Definition (MSH) An accumulation of purulent material in the area between the PALATINE TONSIL and its capsule.
Definition (MSHCZE) Paratonzilární absces, flegmona – absces, resp. flegmona v přilehlých tkáních kolem patrové tonzily. Podle lokalizace abscesu se rozlišuje supratonzilární horní absces (maximum zánětu je ve stejnostranné polovině měkkého patra), zevní laterální absces (prosáknutí předního patrového oblouku a vysunutí tonzily mediálně), a dolní infratonzilární absces (zánět se šíří na dolní část patrového oblouku, na laterální stěnu hypofaryngu a do vchodu hrtanu, srov. parafaryngeální absces). P. a. se rozvíjí nejč. ve druhém týdnu průběhu angíny nebo po akutní exacerbaci chronické tonzilitidy. Jednostranná bolestivá dysfagie může být doprovázena zvýšenou salivací, regurgitací tekutin nosem, trismem a huhňavou řečí spolu s bolestivým zduřením regionálních uzlin. Léčba je chirurgická (incize, tonzilektomie) a antibiotická. (cit. Velký lékařský slovník online, 2013 http://lekarske.slovniky.cz/ )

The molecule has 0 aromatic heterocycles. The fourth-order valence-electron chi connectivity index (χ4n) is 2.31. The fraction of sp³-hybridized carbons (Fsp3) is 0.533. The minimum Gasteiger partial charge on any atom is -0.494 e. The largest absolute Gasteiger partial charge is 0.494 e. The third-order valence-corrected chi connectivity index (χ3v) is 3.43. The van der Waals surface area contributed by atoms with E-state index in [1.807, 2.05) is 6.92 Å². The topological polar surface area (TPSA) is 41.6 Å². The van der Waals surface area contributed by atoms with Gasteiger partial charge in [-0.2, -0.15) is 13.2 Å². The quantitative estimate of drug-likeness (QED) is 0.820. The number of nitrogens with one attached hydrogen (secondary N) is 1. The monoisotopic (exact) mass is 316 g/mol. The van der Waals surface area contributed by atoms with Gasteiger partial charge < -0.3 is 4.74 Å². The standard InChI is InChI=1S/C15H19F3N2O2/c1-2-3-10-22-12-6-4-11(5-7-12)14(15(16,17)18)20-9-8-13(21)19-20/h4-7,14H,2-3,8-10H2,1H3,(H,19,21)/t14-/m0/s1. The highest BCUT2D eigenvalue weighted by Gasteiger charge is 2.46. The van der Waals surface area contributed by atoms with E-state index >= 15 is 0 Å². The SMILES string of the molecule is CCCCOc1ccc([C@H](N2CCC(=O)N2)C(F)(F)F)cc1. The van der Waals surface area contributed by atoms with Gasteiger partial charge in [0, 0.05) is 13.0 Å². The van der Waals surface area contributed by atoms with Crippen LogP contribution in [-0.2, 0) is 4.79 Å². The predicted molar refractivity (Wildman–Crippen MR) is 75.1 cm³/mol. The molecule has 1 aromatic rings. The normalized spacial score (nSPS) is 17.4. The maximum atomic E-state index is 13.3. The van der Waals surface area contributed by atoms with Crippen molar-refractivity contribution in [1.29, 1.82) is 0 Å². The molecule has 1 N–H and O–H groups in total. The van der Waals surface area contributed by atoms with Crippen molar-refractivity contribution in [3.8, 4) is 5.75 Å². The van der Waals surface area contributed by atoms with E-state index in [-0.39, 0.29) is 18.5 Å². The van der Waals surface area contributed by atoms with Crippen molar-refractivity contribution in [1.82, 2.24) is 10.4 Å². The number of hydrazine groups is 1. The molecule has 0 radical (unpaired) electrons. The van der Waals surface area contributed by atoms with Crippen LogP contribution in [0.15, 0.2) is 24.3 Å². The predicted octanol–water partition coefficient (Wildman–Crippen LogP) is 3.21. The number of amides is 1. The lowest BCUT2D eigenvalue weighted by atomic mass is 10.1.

Concepts Disease or Syndrome (T047)
MSH D000039
ICD9 475
ICD10 J36
SnomedCT 155534002, 15033003
English Abscess, Peritonsillar, Abscesses, Peritonsillar, Peritonsillar Abscesses, Peritonsillar Abscess, peritonsillar abscess (physical finding), peritonsillar abscess, tonsils peritonsillar abscess, peritonsillar abscess (diagnosis), quinsy peritonsillar abscess (diagnosis), quinsy peritonsillar abscess, Abscess peritonsillar, Peritonsillar abscess NOS, quinsy, Peritonsillar Abscess [Disease/Finding], quinsies, Abscess;peritonsillar, tonsillaris angina, angina tonsillary, Peritonsillar abscess, Quinsy, Angina tonsillaris, Peritonsillar abscess (disorder), abscess; peritonsillar, peritonsillar; abscess
Dutch abces peritonsillair, angina tonsillaris, peritonsillair abces NAO, keelontsteking, abces; peritonsillair, peritonsillair; abces, peritonsillair abces, Abces, peritonsillair, Peritonsillair abces